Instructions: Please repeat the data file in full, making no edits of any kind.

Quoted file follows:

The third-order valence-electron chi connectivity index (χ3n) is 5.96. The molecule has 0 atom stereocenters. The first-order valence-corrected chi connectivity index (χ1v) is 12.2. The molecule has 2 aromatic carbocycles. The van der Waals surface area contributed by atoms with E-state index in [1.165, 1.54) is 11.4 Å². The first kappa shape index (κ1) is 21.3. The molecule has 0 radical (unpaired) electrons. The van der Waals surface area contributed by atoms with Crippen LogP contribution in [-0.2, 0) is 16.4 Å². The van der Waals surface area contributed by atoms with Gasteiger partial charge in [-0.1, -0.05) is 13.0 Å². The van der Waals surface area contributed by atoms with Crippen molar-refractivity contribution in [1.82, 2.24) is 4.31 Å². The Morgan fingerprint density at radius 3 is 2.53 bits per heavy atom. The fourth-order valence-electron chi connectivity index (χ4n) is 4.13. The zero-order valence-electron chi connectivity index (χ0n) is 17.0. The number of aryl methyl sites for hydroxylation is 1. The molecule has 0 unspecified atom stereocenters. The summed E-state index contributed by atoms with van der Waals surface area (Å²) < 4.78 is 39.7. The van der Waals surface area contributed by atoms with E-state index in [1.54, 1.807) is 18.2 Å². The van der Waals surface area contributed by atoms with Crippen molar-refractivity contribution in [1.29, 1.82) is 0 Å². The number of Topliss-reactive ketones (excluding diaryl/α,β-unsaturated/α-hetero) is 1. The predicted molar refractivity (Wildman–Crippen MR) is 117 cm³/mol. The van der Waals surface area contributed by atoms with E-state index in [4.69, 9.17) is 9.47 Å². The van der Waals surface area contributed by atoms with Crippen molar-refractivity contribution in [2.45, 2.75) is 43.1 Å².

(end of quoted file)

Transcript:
The third-order valence-electron chi connectivity index (χ3n) is 5.96. The molecule has 0 atom stereocenters. The first-order valence-corrected chi connectivity index (χ1v) is 12.2. The molecule has 2 aromatic carbocycles. The van der Waals surface area contributed by atoms with E-state index in [1.165, 1.54) is 11.4 Å². The first kappa shape index (κ1) is 21.3. The molecule has 0 radical (unpaired) electrons. The van der Waals surface area contributed by atoms with Crippen LogP contribution in [-0.2, 0) is 16.4 Å². The van der Waals surface area contributed by atoms with Gasteiger partial charge in [-0.1, -0.05) is 13.0 Å². The van der Waals surface area contributed by atoms with Crippen molar-refractivity contribution in [1.82, 2.24) is 4.31 Å². The Morgan fingerprint density at radius 3 is 2.53 bits per heavy atom. The fourth-order valence-electron chi connectivity index (χ4n) is 4.13. The zero-order valence-electron chi connectivity index (χ0n) is 17.0. The number of aryl methyl sites for hydroxylation is 1. The molecule has 0 unspecified atom stereocenters. The summed E-state index contributed by atoms with van der Waals surface area (Å²) < 4.78 is 39.7. The van der Waals surface area contributed by atoms with E-state index in [1.54, 1.807) is 18.2 Å². The van der Waals surface area contributed by atoms with Crippen molar-refractivity contribution in [1.29, 1.82) is 0 Å². The number of Topliss-reactive ketones (excluding diaryl/α,β-unsaturated/α-hetero) is 1. The predicted molar refractivity (Wildman–Crippen MR) is 117 cm³/mol. The van der Waals surface area contributed by atoms with E-state index in [4.69, 9.17) is 9.47 Å². The van der Waals surface area contributed by atoms with Crippen molar-refractivity contribution in [2.45, 2.75) is 43.1 Å².